fuel pool temperature.  And then we also had several related to
     structures and the secondary shield wall.  Were there any questions
     about how those were dispositioned?
         CHAIRMAN BONACA:  No.  We discussed the secondary shield
     wall yesterday, the pre-stressing tendons, that the aging issues that
     are different than the ones for the containment.
         MR. SEBROSKY:  That's correct.
         CHAIRMAN BONACA:  And it was explained to us that the
     program that is being utilized to manage the tendons in containment is
     different from the one for the shield wall.  But it seems to be like a
     comprehensive problem, also the one for the secondary shield wall.
         MR. SEBROSKY:  And, finally, slide seventeen finishes up the
     issues that are within this branch.  These relate, again, to time
     limited aging analysis, and also some confirmatory items that we had. 
     Were there any questions on that?
         CHAIRMAN BONACA:  Yeah.  There was a time-limited aging
     analysis to do with the tendons, right?  But they have chosen not to
     just before the inspection, so that is why they are gone?  And that
     closes the whole issue?
         MR. SEBROSKY:  Hans -- yeah -- our reviewer on that is Hans
     Ashar.  Hans, are you there?
         Mr. Ashar (via telephone.):  Yes, I am here.
         MR. SEBROSKY:  Did you have any comments on Dr. Bonaca's
     observation?
         Mr. Ashar:  No, I think his observation is correct.  We had
     hoped to have enough data that can provide a tendon drain line based on
     the previous data, and the drain line so that the forces are good enough
     for sixty years.  But in the case of Oconee, that was not possible
     because they did not have random sampling data earlier.  So they chose a
     management program.  They are going to comply with the regulations
     regarding the drain line and not meeting the second requirement in the
     drain line requirement.
         CHAIRMAN BONACA:  I understand now they've gone from
     sampling the same nine tendons to sampling random samples?
         Mr. Ashar:  That is correct.  Yeah.  That is correct and
     they are going to implement a subsection item for section 11, a project
     tendon inspections.
         MR. SEBROSKY:  If there aren't any more questions on slide
     seventeen I'll go ahead and move to slide eighteen.  This is in our
     Electrical and INC branch within the Division of Engineering.  Paul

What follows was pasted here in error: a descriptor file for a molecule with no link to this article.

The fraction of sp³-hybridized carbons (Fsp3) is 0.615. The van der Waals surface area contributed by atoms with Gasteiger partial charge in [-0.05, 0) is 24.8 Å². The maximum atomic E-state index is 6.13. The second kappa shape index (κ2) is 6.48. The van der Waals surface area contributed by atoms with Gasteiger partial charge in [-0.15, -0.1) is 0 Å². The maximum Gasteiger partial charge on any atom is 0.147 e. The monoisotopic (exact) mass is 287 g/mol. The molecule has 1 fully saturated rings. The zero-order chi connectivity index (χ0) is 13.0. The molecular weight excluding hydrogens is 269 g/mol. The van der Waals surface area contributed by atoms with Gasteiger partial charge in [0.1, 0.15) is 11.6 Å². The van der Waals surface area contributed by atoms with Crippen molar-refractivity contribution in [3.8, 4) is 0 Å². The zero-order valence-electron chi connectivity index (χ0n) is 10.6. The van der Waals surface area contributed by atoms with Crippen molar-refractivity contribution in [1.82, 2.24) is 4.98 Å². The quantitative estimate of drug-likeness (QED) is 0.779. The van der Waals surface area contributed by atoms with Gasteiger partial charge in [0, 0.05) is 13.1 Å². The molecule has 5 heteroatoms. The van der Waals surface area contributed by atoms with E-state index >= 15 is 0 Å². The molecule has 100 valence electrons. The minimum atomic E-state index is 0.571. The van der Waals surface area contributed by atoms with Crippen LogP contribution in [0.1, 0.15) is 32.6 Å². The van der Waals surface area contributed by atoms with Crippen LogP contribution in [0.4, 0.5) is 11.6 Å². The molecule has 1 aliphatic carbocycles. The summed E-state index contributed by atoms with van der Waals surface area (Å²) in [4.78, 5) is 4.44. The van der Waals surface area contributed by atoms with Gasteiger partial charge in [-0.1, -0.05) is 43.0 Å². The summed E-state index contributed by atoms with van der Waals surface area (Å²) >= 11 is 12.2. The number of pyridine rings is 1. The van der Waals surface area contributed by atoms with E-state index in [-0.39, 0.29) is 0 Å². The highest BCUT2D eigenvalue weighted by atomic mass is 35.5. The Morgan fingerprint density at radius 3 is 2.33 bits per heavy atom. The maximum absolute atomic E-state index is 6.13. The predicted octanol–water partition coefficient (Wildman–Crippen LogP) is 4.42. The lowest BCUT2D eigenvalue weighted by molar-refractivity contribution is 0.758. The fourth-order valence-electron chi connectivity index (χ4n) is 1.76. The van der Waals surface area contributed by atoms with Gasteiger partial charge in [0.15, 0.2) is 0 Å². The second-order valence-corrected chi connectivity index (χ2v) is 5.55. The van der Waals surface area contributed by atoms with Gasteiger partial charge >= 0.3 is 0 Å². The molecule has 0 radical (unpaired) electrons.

Colaianni gave a discussion on it this morning.  The issue was actually
     added as a result of an inspection.  Caudle Julian and Vic McCree from
     region two are here.  And as a result of the second inspection, they
     identified that there were aging effects with the cabling.  As a result
     of that we added an open item.  Duke gave us an aging management program
     that we reviewed and found acceptable.
         Our lead reviewer on that is Paul Shemanski.
         Paul, are you there?
         Mr. Shemanski (via telephone.):  Yes, I'm here, Joe.
         MR. SEBROSKY:  Was there anything that you wanted to add to
     that discussion?
         Mr. Shemanski:  No, not really.  I thought Paul Colaianni
     gave a
         pretty good description of the overall program.  I guess the
     only thing I would like to point out though is that this is a new
     program for Duke.  When the application came in they identified
     basically three potential aging effects; radiation, thermal and
     moisture.  In the application they concluded that none of these were
     basically applicable aging effects.  And as a result of our inspection
     we found some evidence that the staff felt, you know, we recommended or
     felt we needed an aging management program for cables.  Subsequently,
     Duke came in and we worked very closely with them on the attributes of
     the program.  Since, again, this was a new program, so I think we are
     satisfied generally that the proposed program would be acceptable.  It
     is based primarily on inspection.  That is basically what I have to say.
         MR. SEBROSKY:  Were there any questions on this item?
         I guess that ends the discussion about the open items and
     the confirmatory items.  What I'd like to move on to is just to point
     out to the ACRS members the added discussions that were put into the SER
     from the June version.  I have several slides on this.
         The first slide just identifies responses to open items that
     resulted in SER sections.  The majority of these were identified in the
     June version, but as we said you will notice that there is one on
     insulated cables and one on reactor vessel monitoring pipe that were
     added after the June version.
         Regardless, as a result of the open items that are on this
     slide, scoping was done by DSSA, Division of Systems Safety Analysis.